Worded differently, as long as they live and work in Japanese society, foreign workers have the right to and must receive medical and welfare services and education in the same way as the Japanese.

There are many problems with the systems to accept more foreign workers, but the first step in solving these problems is that the Japanese must recognize them as members that support the country.
It is necessary to teach Japanese to foreign workers and their children

Most neglected has been education because foreign workers were recognized not as immigrants but as seasonal workers. With the revision of the Immigration Control Act in 1990, the number of ethnic Japanese working in Japan increased, but the education of such workers and their families, particularly their children, has been left to local governments.

It is generally assumed that children can catch up with classes in Japanese easily because they learn a language quickly. Certainly, they can acquire the ability to speak Japanese in day-to-day conversation relatively quickly through relationships in daily life.

But that ability is completely different from the language ability required for learning. Japanese university students who go abroad to study with a sense of security because they are confident in daily English conversation have difficulty in catching up with local classes, and this story is often heard. What is difficult for university students will be still more difficult for elementary school students unless they have the Japanese language ability to catch up with classes.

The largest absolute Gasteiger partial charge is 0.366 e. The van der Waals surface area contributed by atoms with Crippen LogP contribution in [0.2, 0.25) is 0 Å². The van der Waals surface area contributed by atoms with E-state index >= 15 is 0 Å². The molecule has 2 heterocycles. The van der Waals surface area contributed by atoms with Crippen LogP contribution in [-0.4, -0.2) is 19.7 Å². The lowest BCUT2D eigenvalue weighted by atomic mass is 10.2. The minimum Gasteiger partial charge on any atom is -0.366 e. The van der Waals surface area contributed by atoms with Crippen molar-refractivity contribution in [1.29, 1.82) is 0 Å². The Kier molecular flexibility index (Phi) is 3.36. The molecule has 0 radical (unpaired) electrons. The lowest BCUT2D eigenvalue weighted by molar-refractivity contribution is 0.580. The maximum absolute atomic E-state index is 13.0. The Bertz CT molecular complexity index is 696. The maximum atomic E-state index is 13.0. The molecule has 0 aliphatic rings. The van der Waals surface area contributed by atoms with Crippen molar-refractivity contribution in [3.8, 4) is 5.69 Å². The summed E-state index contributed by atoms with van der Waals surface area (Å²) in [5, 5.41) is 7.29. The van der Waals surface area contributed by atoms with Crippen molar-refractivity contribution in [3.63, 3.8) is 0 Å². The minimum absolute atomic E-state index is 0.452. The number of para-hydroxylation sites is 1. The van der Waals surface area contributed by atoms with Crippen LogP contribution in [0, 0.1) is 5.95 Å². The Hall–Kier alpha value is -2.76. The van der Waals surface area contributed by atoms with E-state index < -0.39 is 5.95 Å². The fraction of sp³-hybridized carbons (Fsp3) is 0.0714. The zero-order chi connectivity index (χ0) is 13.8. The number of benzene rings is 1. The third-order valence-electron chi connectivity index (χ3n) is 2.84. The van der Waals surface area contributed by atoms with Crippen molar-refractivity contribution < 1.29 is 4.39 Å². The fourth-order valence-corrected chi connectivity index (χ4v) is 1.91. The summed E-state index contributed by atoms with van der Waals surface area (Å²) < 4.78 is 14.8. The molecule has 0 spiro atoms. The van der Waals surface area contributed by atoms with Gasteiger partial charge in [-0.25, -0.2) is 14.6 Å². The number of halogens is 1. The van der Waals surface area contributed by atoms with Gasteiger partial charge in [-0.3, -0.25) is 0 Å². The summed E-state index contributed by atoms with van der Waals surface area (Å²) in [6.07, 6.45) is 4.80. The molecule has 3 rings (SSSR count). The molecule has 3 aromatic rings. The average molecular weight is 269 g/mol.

Therefore, some of the local governments engaged in the most solid initiatives have adopted a preschool system under which Japanese is taught to foreign children intensively before they go to school. Aichi and other prefectural governments have worked on a model preschool project since around 2006.

Next is an initiative to take foreign school children out of regular classes and teach them Japanese in special classes. In Tokyo, this project is implemented at elementary schools and other institutions in Ikebukuro and Shinjuku, where many foreigners live.

A third initiative is for a Japanese-language instructor to enter a classroom in addition to the teacher conducting the class, and support foreign children. The former explains about the content of the class by turning it into easy Japanese or showing it in graphic form.

These initiatives are carried out independently by local governments or public schools in regions where many foreign children live.

But even if foreign children enter them, the majority of schools only hold regular classes for them together with Japanese children. This is because there are no systematic educational initiatives or systems introduced by the national government for foreign children. This makes it extremely difficult for foreign children to receive adequate education.